Pakistan’s Tokyo Olympics mess: Funds, power rift and whatnot

Arslan SheikhSports Editor

03rd Aug, 2021. 04:40 pm
Tokyo Olympics, Olympics, Pakistan Sports Board, Pakistan Olympics Association

Sports misery in Pakistan continues with another medal-less Olympics on the cards for the sixth-largest country on the planet in terms of population.

In Tokyo 2020, nearly all the athletes participating — just 10 in total — failed to register any significant result, not to the surprise of many.

Those results once again highlighted the differences between two of the most influential bodies in the country when it comes to events such as the one taking place right now in Japan —Pakistan Sports Board (PSB) and Pakistan Olympics Association (POA).

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To have a better understanding of how things work in Pakistan’s sporting fraternity, BOL news contacted officials from three different federations to get their point of view.

Who is to blame?

Pakistan Judo Federation (PJF) President Alam Junaid was the first to answer our call and when asked, he blamed the PSB for the misery of athletes in the country.

“Even our office’s phone has been disconnected as we could not pay our bills,” he said. “A couple of years ago, they [PSB] used to issue funds for qualifying rounds and to hold events locally but that is not the case anymore. Instead of facilitating us, providing us with the place and equipment, they [PSB] charge us rent for the venues.”

Alam further went on to claim that the PJF arranges sponsors itself for international events like the South Asian (SAF) Games.

At the Tokyo Olympics, two swimmers — Bisma Khan and Haseeb Tariq — represented the country and none of them managed to get past the first round of their respective events.

An official from the Pakistan Swimming Federation (PSF), on the condition of anonymity, told Bol News that they have not received any funds from the PSB since its former director-general (DG) Akhtar Ganjera was removed from his post in 2017.

“We have not trained either of them,” said the official working for the PSF. “Bisma is trained by her father while Haseeb moved to Canada after his A-Levels and did his training in his university.”

In contrast to the judo and swimming federations, the Athletic Federation of Pakistan (AFP) President Major General (retd) Mohammad Akram Sahi seemed satisfied with the PSB’s performance, despite admitting that the AFP has not received any funds from the PSB as well.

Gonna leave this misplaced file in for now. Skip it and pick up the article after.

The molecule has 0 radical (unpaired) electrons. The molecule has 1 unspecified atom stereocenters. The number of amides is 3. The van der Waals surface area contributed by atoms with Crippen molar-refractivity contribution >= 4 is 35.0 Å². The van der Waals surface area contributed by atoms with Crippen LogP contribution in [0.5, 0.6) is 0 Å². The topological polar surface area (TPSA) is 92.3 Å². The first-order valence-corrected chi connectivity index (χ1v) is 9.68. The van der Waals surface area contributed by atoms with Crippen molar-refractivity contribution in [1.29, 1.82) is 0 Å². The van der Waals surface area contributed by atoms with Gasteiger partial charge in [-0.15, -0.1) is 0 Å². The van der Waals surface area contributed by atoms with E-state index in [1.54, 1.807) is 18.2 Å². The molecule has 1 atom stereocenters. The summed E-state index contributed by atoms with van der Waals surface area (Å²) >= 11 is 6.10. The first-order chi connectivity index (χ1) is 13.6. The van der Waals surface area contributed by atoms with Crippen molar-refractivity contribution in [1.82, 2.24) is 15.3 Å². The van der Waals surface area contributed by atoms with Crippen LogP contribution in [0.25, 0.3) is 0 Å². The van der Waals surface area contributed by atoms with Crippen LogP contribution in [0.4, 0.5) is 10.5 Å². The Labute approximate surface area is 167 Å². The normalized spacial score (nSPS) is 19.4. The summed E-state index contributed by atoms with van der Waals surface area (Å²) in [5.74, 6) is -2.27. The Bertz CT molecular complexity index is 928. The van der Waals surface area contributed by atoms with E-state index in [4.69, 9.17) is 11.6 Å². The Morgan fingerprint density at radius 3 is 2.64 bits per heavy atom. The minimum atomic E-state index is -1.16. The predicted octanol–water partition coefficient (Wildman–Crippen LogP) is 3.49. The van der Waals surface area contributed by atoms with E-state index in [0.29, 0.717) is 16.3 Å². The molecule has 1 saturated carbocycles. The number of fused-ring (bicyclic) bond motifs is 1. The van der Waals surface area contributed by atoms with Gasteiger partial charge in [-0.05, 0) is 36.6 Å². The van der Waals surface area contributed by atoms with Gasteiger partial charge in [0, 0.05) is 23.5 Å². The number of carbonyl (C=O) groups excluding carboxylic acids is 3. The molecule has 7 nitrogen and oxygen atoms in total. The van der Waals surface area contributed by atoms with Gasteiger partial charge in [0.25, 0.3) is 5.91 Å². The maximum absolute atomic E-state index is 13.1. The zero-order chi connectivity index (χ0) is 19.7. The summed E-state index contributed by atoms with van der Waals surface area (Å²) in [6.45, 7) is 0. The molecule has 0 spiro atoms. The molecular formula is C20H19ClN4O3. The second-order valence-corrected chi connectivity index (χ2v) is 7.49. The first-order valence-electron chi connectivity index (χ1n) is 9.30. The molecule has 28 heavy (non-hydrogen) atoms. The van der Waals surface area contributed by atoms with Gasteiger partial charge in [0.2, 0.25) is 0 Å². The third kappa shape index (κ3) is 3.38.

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“I invested all the funds on Arshad Nadeem,” he said. “I had to plea people for finances so that I could send the talented athlete for training to countries like Iran and Turkey.”

Views regarding POA’s role:

PJF President Alam Junaid highlighted the flaws of POA, who according to him are focused on increasing the number of affiliated federations.

“When we used to win medals, we had lesser sports to focus on and we used to dedicate our resources accordingly,” he said. “Now, the POA is increasing the number of affiliated federations just to increase their votes [in elections].”

On the other hand, the swimming federation official believes that POA is only responsible for implementing the charter of the Olympics.

“POA only implements Olympic charter and to be honest, they can’t do much,” he said. “Ahead of any event like Asian, SAF, Commonwealth or Olympic games, they ask us about our players and officials and they arrange their accreditation and other facilities.”

Contrary to the point of view of the judo and swimming federations representatives, the AFP president was highly critical of the role of the POA.

“People have made sports a source for earning a livelihood,” said Sahi. “Those people have nothing to do with sports, they haven’t played it and they don’t want Pakistan to do well in it. With POA, I mean Lieutenant-General (retd) Syed Arif Hasan, who has been occupying the post of POA president since 2004 and he has not even played gulli danda.”

He further went on to bash POA’s recent statement where they held PSB responsible for Pakistan’s poor run at the Tokyo Olympics.

“You [POA president] held a position for so long, you cannot just get away with such a statement,” he said, claiming that POA has destroyed federations.

The way forward

Accountability is the one solution that everyone agreed upon. According to the officials, the government should hold all the people concerned answerable for the miserable condition of sports in Pakistan.

Other than that, Junaid voiced for rational distribution of funds. “The allocation of financial resources for federations should be based on their performance,” he said. “Moreover, do not waste scarce capitals on non-Olympics sports.”

He suggested that instead of sending athletes to foreign countries for training, the authorities should hire foreign coaches, identify talented youngsters and invest heavily in them.

The PSF official stated that the next Olympics is just three years away, in 2024, thus athletes will have to start competing in the qualification rounds within a year.

“If we take drastic measures now and keep quarterly plans, we might be able to see some results in the next competition.”

AFP President Sahi said that federations have to chalk out a strategy for the next 10 to 12 years.

“I have kids lined up who can represent Pakistan in the next two to three Olympics,” he said. “We are investing in them and we are hopeful for better results.”


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